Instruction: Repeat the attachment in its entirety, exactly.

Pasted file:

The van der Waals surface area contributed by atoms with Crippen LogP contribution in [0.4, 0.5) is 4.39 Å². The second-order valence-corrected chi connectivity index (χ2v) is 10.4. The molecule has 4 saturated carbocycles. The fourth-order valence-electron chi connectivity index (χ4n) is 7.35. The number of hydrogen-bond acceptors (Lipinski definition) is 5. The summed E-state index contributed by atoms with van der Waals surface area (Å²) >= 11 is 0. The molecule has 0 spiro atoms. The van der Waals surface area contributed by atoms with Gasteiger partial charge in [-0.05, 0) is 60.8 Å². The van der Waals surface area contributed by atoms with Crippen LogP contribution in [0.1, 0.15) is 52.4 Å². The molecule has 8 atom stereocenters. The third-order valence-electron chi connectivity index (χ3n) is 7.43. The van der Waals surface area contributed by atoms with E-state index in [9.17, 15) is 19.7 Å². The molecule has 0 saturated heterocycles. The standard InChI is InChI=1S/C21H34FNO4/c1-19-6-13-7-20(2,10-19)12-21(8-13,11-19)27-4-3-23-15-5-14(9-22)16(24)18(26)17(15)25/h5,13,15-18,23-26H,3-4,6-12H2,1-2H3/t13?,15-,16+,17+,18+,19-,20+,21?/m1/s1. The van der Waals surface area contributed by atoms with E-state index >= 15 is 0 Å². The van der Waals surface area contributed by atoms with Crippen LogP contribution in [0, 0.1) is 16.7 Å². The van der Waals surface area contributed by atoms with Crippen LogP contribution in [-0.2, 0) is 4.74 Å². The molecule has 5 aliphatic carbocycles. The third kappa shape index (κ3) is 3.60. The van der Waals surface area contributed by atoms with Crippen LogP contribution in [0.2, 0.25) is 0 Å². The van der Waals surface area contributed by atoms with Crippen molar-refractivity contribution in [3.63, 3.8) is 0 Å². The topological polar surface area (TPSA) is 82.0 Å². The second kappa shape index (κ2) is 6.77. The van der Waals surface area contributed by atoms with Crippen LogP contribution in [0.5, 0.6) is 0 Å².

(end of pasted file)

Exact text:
The van der Waals surface area contributed by atoms with Crippen LogP contribution in [0.4, 0.5) is 4.39 Å². The second-order valence-corrected chi connectivity index (χ2v) is 10.4. The molecule has 4 saturated carbocycles. The fourth-order valence-electron chi connectivity index (χ4n) is 7.35. The number of hydrogen-bond acceptors (Lipinski definition) is 5. The summed E-state index contributed by atoms with van der Waals surface area (Å²) >= 11 is 0. The molecule has 0 spiro atoms. The van der Waals surface area contributed by atoms with Gasteiger partial charge in [-0.05, 0) is 60.8 Å². The van der Waals surface area contributed by atoms with Crippen LogP contribution in [0.1, 0.15) is 52.4 Å². The molecule has 8 atom stereocenters. The third-order valence-electron chi connectivity index (χ3n) is 7.43. The van der Waals surface area contributed by atoms with E-state index in [9.17, 15) is 19.7 Å². The molecule has 0 saturated heterocycles. The standard InChI is InChI=1S/C21H34FNO4/c1-19-6-13-7-20(2,10-19)12-21(8-13,11-19)27-4-3-23-15-5-14(9-22)16(24)18(26)17(15)25/h5,13,15-18,23-26H,3-4,6-12H2,1-2H3/t13?,15-,16+,17+,18+,19-,20+,21?/m1/s1. The van der Waals surface area contributed by atoms with E-state index >= 15 is 0 Å². The van der Waals surface area contributed by atoms with Crippen LogP contribution in [0, 0.1) is 16.7 Å². The van der Waals surface area contributed by atoms with Crippen LogP contribution in [-0.2, 0) is 4.74 Å². The molecule has 5 aliphatic carbocycles. The third kappa shape index (κ3) is 3.60. The van der Waals surface area contributed by atoms with Crippen LogP contribution in [0.2, 0.25) is 0 Å². The van der Waals surface area contributed by atoms with Crippen molar-refractivity contribution in [3.63, 3.8) is 0 Å². The topological polar surface area (TPSA) is 82.0 Å². The second kappa shape index (κ2) is 6.77. The van der Waals surface area contributed by atoms with Crippen LogP contribution in [0.5, 0.6) is 0 Å².